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Online Medical Billing & Coding Certification

Learn certification basics, why it matters to employers, and where and how to earn your certification today


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A doctor with certification is writing notes while discussing with a patient, whose hands are clasped on a desk in a warm, brightly lit medical office.

Medical billers and coders serve an important function in health care. Hospitals, doctor offices and other health care facilities rely on these professionals to navigate the complex world of health insurance rules and regulations. There are more than 30 different medical billing and coding certification options, ranging from general credentials to specialty designations for various type of medical care. Specializing in one or more of these credentials can increase both salary and job prospects. Ready to take your career to the next level?

What Medical Billing and Coding Certification Means?

If you’ve already graduated from a medical billing and coding program, you may wonder why you need to be certified, too.

Education programs can vary in quality, and certification provides employers with a standard by which to judge a person’s expertise. Plus, they can help distinguish between billers and coders with general knowledge and those with specialized skills. Certification can prepare you for more advanced medical billing and coding jobs and may lead to increased salary, as well. Let’s see how it all works, and which online certifications may be available to you.

The Certification Process

The certification process begins with getting the right education. Start by earning your high school diploma or GED and then applying for an accredited billing and coding program.

Some certifications – such as the AAPC’s Certified Professional Coder designation – recommend an associate degree, but that’s not required. A few credentials, such as the Certified Coding Associate from the AHIMA, suggest postsecondary education but don’t have any minimum education requirements beyond a high school diploma. Some certifications may allow applicants to substitute work experience for education while advanced designations may require both a postsecondary education and work experience.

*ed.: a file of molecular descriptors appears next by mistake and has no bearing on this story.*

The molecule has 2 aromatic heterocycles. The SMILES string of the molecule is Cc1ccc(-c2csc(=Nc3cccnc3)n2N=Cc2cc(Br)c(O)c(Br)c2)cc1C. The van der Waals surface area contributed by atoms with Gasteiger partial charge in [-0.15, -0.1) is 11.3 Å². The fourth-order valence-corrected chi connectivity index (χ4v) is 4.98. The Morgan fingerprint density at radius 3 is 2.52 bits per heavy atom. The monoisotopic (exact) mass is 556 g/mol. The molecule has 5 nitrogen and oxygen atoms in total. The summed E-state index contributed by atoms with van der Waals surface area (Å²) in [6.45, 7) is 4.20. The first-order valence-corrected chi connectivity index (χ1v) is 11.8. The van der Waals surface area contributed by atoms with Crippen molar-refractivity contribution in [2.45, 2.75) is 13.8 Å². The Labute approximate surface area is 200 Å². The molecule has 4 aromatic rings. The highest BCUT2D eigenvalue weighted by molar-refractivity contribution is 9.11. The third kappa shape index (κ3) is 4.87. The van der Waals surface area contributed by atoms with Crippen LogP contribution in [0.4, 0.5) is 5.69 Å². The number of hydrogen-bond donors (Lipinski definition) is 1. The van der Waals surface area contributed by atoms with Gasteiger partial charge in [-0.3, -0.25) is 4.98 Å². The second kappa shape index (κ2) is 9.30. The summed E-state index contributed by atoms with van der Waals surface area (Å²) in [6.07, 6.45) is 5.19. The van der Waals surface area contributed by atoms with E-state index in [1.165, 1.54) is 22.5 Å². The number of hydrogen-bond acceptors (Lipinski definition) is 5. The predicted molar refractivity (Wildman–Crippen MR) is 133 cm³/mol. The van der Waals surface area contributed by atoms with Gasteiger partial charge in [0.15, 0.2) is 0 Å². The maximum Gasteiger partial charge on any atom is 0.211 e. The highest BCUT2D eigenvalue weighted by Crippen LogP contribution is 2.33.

Once you have the right level of education or experience, the next step to certification is to take an examination. To be eligible for the exam, you’ll need to pay a fee, and you may be required to join the credentialing organization. In other words, AAPC and AHIMA will only certify people who are members of their respective association.

After passing the exam, you may have to renew your certification on a regular basis. To do so, you may be required to complete a certain number of continuing education credits.

Medical Coding Certification Online

Now that we’ve established why certification is important, let’s explore the various options available. There are two main certifying organizations, and both offer several coding designations. Let’s take a closer look at each one.

AAPC Core Certifications

Founded in 1988, the AAPC was originally known as the American Academy of Professional Coders. It has grown to encompass more than 180,000 members worldwide and offers 28 different certifications for professionals working on the business side of health care. The group offers four designations specifically for coders.

Certified Professional Coder (CPC) – AAPC describes this as the gold standard for coders working in doctor office settings. A CPC is expected to have mastery of all code sets – CPT, ICD-10-CM and HCPCS Level II – as well understand how to handle claims denials, charge captures and other issues.